Get .NET Framework Version of an assembly (dll/exe) using PowerShell

i just had to find the required framework version for a compiled .NET assembly (just to make sure, that the selected Application Pool in IIS was set to the righte Framework Version).

——–

$fileBrowser = New-Object System.Windows.Forms.OpenFileDialog -Property @{
 Filter = 'Assemblies (*.dll & *.exe)|*.dll'
 MultiSelect = $true}
 [void]$fileBrowser.ShowDialog()
 $files = $fileBrowser.FileNames
  
 foreach($file in $files)
 {
 $version = [System.Reflection.Assembly]::ReflectionOnlyLoadFrom($file).ImageRuntimeVersion;
 echo "$($file) is using Framework: $version"
 }
 

————–

Use PowerShell to Back Up System State Prior to Making Changes

Did you know you can use PowerShell to back up the system state?

Understanding the Computer Restore cmdlets

One of the easiest ways to ensure system reliability is to create a restore point prior to making potentially damaging changes. In this way, if a problem arises, it is rather simple to roll back the changes. In Windows PowerShell, the easy way to create a restore point is to use the Windows PowerShell cmdlets. These cmdlets require administrator rights (due to access to protected registry keys and other vital configuration files). Therefore, you need to right-click the Windows PowerShell icon and select Run As Administrator from the Action menu. Keep in mind that these cmdlets only work on client systems later than Windows XP. These cmdlets do not work on server versions of the operating system.

 

Continue reading

Finding process that locks a DLL

You want to replace a dll on a system, but you get access denied, although you’re admin, have the necessary rights.. so which process is locking the particular file/library. I know, there is handles.exe from Sysinternal Suite, and plenty other tools that do the trick.But, you don’t need third-party tools to get the answer, just use tasklist.exe or PowerShell.  

Continue reading

Getting registry last write time with PowerShell

All registry keys have a value associated with called the Last Write Time. This is analogous to the last modification time for a file. When ever the registry key or one if its values has been created, modified, or deleted the value is updated to the current local system time. Unfortunately, there is no Last Write Time associated with a registry value, but it can be infered from the Last Write Time of the key.

Here is a PowerShell script to read the Last Write Time for a registry key.

Usage:

Get-RegKeyLastWriteTime.ps1  

Continue reading

Scan IP range using ping

IP scanner for the poor ones Zwinkerndes Smiley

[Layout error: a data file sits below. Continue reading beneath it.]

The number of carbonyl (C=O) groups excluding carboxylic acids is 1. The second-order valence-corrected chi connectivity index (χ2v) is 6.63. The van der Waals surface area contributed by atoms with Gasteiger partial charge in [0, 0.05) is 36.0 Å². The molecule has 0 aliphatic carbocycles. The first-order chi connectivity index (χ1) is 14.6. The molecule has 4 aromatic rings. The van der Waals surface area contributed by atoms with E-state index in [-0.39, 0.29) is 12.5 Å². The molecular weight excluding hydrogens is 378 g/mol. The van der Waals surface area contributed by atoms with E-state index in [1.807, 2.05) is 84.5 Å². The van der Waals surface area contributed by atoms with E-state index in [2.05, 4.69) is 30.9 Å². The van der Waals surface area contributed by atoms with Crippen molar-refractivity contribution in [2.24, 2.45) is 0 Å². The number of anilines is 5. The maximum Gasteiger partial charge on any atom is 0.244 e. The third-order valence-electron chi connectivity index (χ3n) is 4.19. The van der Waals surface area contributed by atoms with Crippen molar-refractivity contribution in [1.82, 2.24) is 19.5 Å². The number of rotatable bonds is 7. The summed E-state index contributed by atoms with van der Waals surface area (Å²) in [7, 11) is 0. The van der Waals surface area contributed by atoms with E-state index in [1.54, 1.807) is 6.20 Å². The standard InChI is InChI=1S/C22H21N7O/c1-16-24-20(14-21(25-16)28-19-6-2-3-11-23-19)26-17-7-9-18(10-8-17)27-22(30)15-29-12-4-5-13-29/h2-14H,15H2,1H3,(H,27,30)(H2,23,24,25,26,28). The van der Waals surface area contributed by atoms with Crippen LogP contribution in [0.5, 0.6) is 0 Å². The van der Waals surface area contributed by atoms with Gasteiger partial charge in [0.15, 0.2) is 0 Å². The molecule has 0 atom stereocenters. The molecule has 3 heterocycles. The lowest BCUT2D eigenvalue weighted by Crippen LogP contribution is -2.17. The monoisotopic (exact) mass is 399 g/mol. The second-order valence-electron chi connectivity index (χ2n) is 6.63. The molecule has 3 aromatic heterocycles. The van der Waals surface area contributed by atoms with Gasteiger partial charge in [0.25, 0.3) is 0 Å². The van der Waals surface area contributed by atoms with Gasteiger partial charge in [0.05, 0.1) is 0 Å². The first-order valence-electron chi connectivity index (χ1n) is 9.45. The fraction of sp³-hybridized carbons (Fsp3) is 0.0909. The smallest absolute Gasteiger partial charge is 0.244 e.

Just open up a cmd.exe and change the ip range..

C:\>FOR /L %x in (1,1,255) do ping -n 1 192.168.2.%x | find /I "reply" >> c:\temp\pingresult.txt

The above command uses a FOR loop to ping each device and looks for "Reply" in the output. If there is a "Reply" then the host is up.. Results will be written to C:\temp\pingresults.txt

Or the PowerShell version:

C:\> 1..255 | foreach-object { (new-object System.Net.Networkinformation.Ping).Send("192.168.2.$_") } | where-object {$_.Status -eq "success"} | select Address

Continue reading

PowerShell: About SessionConfiguration and how to change them

Remote Access Without Admin Privileges

In PowerShell v.2, remote access is available only to users who hold local administrator privileges. So, even if you do have appropriate remote access to a machine, , you cannot remotely access the system if you are not an Admin. This is not a technical limitation, though, just a safe default. You should use this line to change it :

Set-PSSessionConfiguration -Name Microsoft.PowerShell -showSecurityDescriptorUI

PowerShell: Sort-Object

You can use Sort-Object to sort simple variable types. Have a look at the following:

‘Tom’, ‘Chris’, ‘Judy’, ‘Alan’ | Sort-Object

Input can come from a different command. If you’d like to get seven random lottery numbers, you should try this:

1..49 | Get-Random -Count 7 | Sort-Object

You’ll find that when you feed complex objects into Sort-Object, you should specify the object property you want to sort on (or else Sort-Object will pick one by itself):

Get-ChildItem $env:windir | Sort-Object Length

Here are some more examples:

Get-HotFix | Sort-Object InstalledOn

Get-ComputerRestorePoint | Sort-Object Description